A recent Freedom of Information request by Independent SKDC Councillor Ashley Baxter has revealed that at least ten jobs have been recruited without the ‘normal’ competitive process of advertising and shortlisting for the roles.
In several cases the new recruits are former colleagues of senior Conservative Councillors at SKDC. Some of the direct recruitments have been for very senior roles.
Cllr Ashley Baxter comments: “This is a disgrace and a scandal. Nepotism and cronyism on this scale was supposed to have been eradicated with the Northcote Trevelyan Report of 1854 and is contrary to every rule of common sense in local government.” Cllr Baxter is keen to point out that his opposition to the recruitments is not related to the nominated individuals, most of who he has never met, but to the principles of transparency, due process, fairness and equality.
Cllr Baxter has made a formal complaint to the council about the number of appointments. He believes that most, if not all, of the appointments might be illegal and in contravention of the Equalities Act 2010 and the Local Government and Housing Act 1989.
At the last Full Meeting of South Kesteven District Council I proposed a motion that Grantham should have a Community Governance Review to enable residents of the town to choose whether they wish to have a town council. My proposal was criticised with a succession of weak arguments along the lines of: ‘we once held a couple of meetings a few years ago but no-one turned up’; ‘we think it might cost a lot’; and ‘you live in the Deepings so what’s it got to do with you?’ (I’m paraphrasing!)
The conclusion of the debate was the passing of wrecking amendment put forward by Coun Ray Wootten (Con) to say the Council would have hold a review only if they were legally obliged to or if SKDC ceased to exist. So, the Tories were able to say they were not against a Town Council in principle but would only vote for it in specific circumstances (and those circumstances would be if they had no other choice).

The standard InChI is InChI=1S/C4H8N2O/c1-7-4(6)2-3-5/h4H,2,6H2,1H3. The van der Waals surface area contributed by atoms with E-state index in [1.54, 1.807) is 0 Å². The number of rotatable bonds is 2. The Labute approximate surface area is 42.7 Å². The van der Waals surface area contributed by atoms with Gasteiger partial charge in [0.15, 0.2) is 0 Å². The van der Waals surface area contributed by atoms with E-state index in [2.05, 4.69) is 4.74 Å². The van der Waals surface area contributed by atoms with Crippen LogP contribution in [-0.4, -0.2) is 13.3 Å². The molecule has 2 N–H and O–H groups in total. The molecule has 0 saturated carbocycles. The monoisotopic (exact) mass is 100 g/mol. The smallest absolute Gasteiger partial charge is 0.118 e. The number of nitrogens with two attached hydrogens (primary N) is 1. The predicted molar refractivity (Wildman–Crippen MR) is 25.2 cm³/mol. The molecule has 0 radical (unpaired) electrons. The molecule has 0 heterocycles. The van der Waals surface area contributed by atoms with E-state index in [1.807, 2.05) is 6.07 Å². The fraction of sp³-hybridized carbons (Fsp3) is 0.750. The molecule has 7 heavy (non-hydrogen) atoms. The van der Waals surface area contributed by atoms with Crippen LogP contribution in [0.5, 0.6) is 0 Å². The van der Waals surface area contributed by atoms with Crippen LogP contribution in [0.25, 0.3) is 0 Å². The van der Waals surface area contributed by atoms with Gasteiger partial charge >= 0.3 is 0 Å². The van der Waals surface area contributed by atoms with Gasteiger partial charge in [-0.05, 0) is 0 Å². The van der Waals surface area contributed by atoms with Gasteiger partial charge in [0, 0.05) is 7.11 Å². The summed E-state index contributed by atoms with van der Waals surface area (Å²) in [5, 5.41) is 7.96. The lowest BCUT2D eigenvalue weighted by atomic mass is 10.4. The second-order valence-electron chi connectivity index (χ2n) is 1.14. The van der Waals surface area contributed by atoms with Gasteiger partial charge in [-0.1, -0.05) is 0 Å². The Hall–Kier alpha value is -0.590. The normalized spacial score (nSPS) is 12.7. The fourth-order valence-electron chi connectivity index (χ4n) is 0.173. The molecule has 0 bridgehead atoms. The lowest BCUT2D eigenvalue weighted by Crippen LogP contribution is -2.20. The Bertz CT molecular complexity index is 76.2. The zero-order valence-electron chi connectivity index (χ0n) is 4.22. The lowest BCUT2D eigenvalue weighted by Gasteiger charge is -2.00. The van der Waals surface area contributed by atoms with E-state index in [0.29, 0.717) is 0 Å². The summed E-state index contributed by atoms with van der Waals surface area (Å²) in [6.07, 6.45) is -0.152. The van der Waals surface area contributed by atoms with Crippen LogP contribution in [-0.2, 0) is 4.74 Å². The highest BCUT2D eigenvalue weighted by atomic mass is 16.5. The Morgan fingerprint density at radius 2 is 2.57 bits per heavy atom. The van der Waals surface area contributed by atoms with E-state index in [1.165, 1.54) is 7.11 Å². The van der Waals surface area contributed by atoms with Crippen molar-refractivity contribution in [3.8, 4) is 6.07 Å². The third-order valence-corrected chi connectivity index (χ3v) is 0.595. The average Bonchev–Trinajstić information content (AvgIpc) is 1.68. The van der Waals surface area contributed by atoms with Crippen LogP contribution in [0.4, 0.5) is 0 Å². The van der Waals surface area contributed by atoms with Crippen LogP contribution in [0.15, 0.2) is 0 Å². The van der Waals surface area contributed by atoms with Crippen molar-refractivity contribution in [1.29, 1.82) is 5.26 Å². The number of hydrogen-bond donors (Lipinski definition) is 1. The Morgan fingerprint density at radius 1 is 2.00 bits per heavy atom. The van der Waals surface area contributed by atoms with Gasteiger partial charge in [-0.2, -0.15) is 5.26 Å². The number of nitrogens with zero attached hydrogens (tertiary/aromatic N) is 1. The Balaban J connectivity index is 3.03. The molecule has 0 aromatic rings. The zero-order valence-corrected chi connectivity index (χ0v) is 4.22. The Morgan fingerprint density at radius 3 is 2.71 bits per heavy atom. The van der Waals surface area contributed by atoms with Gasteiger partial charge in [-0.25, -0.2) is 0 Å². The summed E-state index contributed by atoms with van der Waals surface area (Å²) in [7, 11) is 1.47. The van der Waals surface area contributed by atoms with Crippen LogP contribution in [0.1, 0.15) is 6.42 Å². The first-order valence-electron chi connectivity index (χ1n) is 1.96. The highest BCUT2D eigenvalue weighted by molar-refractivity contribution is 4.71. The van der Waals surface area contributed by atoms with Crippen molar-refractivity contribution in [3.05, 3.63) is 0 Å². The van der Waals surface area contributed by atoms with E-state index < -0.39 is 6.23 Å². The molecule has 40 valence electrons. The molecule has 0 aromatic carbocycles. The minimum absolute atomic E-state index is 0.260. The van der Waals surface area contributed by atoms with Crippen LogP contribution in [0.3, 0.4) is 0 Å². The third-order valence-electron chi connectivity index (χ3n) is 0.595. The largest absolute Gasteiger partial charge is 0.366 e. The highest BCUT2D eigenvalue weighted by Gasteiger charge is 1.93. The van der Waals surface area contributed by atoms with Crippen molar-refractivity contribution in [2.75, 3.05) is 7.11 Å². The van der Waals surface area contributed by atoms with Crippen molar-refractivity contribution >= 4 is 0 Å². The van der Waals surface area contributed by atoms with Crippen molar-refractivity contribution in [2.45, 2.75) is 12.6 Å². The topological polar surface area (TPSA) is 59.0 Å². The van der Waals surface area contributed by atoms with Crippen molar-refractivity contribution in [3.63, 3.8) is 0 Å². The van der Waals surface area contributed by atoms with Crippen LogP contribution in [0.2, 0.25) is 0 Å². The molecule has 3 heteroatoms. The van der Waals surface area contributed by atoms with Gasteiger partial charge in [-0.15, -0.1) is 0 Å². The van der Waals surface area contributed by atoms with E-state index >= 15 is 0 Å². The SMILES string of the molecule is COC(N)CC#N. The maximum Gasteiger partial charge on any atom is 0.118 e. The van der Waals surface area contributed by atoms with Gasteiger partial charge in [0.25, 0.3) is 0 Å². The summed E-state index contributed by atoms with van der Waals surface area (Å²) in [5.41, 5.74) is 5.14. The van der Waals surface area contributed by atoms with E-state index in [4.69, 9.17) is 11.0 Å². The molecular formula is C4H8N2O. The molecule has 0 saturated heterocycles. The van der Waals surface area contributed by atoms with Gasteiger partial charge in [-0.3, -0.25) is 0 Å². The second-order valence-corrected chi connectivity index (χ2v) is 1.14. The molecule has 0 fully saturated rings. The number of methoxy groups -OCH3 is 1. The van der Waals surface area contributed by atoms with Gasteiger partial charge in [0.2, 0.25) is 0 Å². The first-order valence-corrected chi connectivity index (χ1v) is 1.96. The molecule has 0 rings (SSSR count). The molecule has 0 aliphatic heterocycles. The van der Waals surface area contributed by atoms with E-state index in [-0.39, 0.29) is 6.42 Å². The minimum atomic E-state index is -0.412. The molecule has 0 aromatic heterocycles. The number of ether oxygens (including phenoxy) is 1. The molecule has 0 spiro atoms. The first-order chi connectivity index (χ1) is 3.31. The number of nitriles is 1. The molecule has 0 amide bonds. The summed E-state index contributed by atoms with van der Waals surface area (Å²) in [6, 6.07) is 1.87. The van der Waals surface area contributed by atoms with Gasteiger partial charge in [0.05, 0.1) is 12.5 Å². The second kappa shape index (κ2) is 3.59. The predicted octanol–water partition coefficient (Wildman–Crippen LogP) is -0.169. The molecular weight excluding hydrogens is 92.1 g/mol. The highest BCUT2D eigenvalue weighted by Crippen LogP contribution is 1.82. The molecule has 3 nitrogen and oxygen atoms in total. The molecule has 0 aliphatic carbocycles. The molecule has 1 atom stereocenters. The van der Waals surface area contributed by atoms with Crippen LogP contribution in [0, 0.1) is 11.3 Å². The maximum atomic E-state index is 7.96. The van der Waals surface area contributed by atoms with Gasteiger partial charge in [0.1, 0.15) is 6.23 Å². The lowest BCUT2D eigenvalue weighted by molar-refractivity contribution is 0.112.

Coun Ray Wootten (Con) and his wife Coun Linda Wootten (Con) pictured in 2016 with mayor’s hat, chain and ermine but no Town Council to preside over.
I’m pleased to read that this week’s Grantham Journal proves at least one resident supports the idea of replacing the Charter Trustees with a proper town council by publishing the following letter from Ann Wright: Continue reading →
Gravitas Housing Ltd is a company established and wholly owned by South Kesteven District Council.
What is a LACC?
In order to become more agile, flexible and able to generate revenue, many Council’s have chosen to establish Local Authority Controlled Companies (LACCs or sometimes pronounced ‘Lac-Co’).
Some LACCs have been very successful, for example Norfolk Property Services (NPS) which now has a group structure and trades as Norse Commercial Services delivering services to the public in many local authority areas (geographic areas and service areas).
Other Local Authority commercial ventures have been a nightmare, e.g. Solutions SK which was described as a ‘Four-Star shambles‘ when it lost £4.7million pounds in a year. When I say ‘lost’ I mean they couldn’t find it. The highly paid Directors employed for their commercial acumen couldn’t explain where it had gone. There was no question of fraud, only incompetence on a grand scale. I happy to report that the ‘SK’ in ‘Solutions SK’ refers to Stockport not South Kesteven. Presumably they couldn’t even spell Stockport Council when they set up the LACC.
Gravitas slowly takes off
Back in 2015, South Kesteven Councillors decided that the LACC vehicle was a band-wagon worth jumping on to and so a Shareholders Committee was formed. This is an advisory group to keep the company directors on track. Due to the need for political balance, the membership consists of four Tories and one Independent (which is me).
The first meeting was scheduled 4th July 2016 but this was cancelled. Another date was set for 6th September 2016 but this was also cancelled. The Shareholder Committee finally met for the first time on 3rd October 2016 Continue reading →